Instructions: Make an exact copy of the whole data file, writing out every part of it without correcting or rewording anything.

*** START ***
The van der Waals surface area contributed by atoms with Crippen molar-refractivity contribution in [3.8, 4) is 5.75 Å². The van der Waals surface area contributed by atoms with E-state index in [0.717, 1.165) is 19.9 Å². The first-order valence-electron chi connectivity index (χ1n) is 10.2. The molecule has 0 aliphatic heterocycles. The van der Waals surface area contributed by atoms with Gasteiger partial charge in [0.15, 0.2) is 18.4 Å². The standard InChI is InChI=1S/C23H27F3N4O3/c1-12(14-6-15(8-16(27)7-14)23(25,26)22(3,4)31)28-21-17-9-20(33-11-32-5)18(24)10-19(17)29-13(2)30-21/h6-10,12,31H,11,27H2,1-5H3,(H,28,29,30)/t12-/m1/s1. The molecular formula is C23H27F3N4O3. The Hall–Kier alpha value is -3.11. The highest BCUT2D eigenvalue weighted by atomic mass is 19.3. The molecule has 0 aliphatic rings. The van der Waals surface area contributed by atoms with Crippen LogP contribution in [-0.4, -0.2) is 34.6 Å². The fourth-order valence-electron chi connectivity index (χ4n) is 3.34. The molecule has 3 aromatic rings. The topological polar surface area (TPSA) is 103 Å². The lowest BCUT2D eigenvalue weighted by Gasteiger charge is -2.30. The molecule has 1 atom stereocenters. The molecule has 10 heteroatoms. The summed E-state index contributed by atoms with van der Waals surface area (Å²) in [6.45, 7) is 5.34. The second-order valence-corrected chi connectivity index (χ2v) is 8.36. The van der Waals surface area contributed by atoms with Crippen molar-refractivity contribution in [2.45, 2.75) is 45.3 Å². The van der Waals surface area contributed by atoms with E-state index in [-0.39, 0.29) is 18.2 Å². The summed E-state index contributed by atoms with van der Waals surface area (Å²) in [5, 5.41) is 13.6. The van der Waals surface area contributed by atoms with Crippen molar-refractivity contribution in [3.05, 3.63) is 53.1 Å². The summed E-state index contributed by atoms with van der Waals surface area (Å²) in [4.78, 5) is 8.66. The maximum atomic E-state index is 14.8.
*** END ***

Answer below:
The van der Waals surface area contributed by atoms with Crippen molar-refractivity contribution in [3.8, 4) is 5.75 Å². The van der Waals surface area contributed by atoms with E-state index in [0.717, 1.165) is 19.9 Å². The first-order valence-electron chi connectivity index (χ1n) is 10.2. The molecule has 0 aliphatic heterocycles. The van der Waals surface area contributed by atoms with Gasteiger partial charge in [0.15, 0.2) is 18.4 Å². The standard InChI is InChI=1S/C23H27F3N4O3/c1-12(14-6-15(8-16(27)7-14)23(25,26)22(3,4)31)28-21-17-9-20(33-11-32-5)18(24)10-19(17)29-13(2)30-21/h6-10,12,31H,11,27H2,1-5H3,(H,28,29,30)/t12-/m1/s1. The molecular formula is C23H27F3N4O3. The Hall–Kier alpha value is -3.11. The highest BCUT2D eigenvalue weighted by atomic mass is 19.3. The molecule has 0 aliphatic rings. The van der Waals surface area contributed by atoms with Crippen LogP contribution in [-0.4, -0.2) is 34.6 Å². The fourth-order valence-electron chi connectivity index (χ4n) is 3.34. The molecule has 3 aromatic rings. The topological polar surface area (TPSA) is 103 Å². The lowest BCUT2D eigenvalue weighted by Gasteiger charge is -2.30. The molecule has 1 atom stereocenters. The molecule has 10 heteroatoms. The summed E-state index contributed by atoms with van der Waals surface area (Å²) in [6.45, 7) is 5.34. The second-order valence-corrected chi connectivity index (χ2v) is 8.36. The van der Waals surface area contributed by atoms with Crippen molar-refractivity contribution in [2.45, 2.75) is 45.3 Å². The van der Waals surface area contributed by atoms with E-state index in [-0.39, 0.29) is 18.2 Å². The summed E-state index contributed by atoms with van der Waals surface area (Å²) in [5, 5.41) is 13.6. The van der Waals surface area contributed by atoms with Crippen molar-refractivity contribution in [3.05, 3.63) is 53.1 Å². The summed E-state index contributed by atoms with van der Waals surface area (Å²) in [4.78, 5) is 8.66. The maximum atomic E-state index is 14.8.